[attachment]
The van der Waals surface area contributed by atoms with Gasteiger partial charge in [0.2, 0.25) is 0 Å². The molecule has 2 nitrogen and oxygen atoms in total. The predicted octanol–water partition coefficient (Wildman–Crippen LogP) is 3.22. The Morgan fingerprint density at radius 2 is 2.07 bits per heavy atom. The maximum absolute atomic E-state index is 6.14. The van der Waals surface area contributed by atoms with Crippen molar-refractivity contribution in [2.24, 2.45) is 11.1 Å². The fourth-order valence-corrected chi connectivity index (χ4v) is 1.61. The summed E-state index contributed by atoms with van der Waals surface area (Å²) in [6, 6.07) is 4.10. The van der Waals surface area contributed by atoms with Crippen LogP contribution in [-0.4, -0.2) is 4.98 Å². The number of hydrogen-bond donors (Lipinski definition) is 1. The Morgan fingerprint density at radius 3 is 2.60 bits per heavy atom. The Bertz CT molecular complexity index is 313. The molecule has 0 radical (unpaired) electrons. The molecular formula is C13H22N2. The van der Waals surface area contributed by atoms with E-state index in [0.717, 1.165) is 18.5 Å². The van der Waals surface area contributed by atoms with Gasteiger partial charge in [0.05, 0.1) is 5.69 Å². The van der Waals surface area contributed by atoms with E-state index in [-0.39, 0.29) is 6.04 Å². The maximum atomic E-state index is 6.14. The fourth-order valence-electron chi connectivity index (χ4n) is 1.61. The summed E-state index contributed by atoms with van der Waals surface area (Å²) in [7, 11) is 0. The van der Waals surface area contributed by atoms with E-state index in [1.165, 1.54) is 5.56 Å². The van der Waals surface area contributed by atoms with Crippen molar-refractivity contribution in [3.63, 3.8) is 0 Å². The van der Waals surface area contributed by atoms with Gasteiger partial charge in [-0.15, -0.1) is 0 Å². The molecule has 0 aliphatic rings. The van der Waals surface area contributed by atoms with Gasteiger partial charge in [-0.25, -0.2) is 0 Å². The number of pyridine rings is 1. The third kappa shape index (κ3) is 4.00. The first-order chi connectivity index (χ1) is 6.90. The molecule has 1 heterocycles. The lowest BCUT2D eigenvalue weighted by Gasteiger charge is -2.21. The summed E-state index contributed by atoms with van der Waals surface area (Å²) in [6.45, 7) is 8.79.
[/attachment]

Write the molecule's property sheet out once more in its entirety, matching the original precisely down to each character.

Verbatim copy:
The van der Waals surface area contributed by atoms with Gasteiger partial charge in [0.2, 0.25) is 0 Å². The molecule has 2 nitrogen and oxygen atoms in total. The predicted octanol–water partition coefficient (Wildman–Crippen LogP) is 3.22. The Morgan fingerprint density at radius 2 is 2.07 bits per heavy atom. The maximum absolute atomic E-state index is 6.14. The van der Waals surface area contributed by atoms with Crippen molar-refractivity contribution in [2.24, 2.45) is 11.1 Å². The fourth-order valence-corrected chi connectivity index (χ4v) is 1.61. The summed E-state index contributed by atoms with van der Waals surface area (Å²) in [6, 6.07) is 4.10. The van der Waals surface area contributed by atoms with Crippen LogP contribution in [-0.4, -0.2) is 4.98 Å². The number of hydrogen-bond donors (Lipinski definition) is 1. The Morgan fingerprint density at radius 3 is 2.60 bits per heavy atom. The Bertz CT molecular complexity index is 313. The molecule has 0 radical (unpaired) electrons. The molecular formula is C13H22N2. The van der Waals surface area contributed by atoms with E-state index in [0.717, 1.165) is 18.5 Å². The van der Waals surface area contributed by atoms with Gasteiger partial charge in [0.05, 0.1) is 5.69 Å². The van der Waals surface area contributed by atoms with E-state index in [-0.39, 0.29) is 6.04 Å². The maximum atomic E-state index is 6.14. The fourth-order valence-electron chi connectivity index (χ4n) is 1.61. The summed E-state index contributed by atoms with van der Waals surface area (Å²) in [7, 11) is 0. The van der Waals surface area contributed by atoms with E-state index in [1.165, 1.54) is 5.56 Å². The van der Waals surface area contributed by atoms with Crippen molar-refractivity contribution in [3.63, 3.8) is 0 Å². The van der Waals surface area contributed by atoms with Gasteiger partial charge in [-0.15, -0.1) is 0 Å². The molecule has 0 aliphatic rings. The van der Waals surface area contributed by atoms with Gasteiger partial charge in [-0.25, -0.2) is 0 Å². The number of pyridine rings is 1. The third kappa shape index (κ3) is 4.00. The first-order chi connectivity index (χ1) is 6.90. The molecule has 1 heterocycles. The lowest BCUT2D eigenvalue weighted by Gasteiger charge is -2.21. The summed E-state index contributed by atoms with van der Waals surface area (Å²) in [6.45, 7) is 8.79.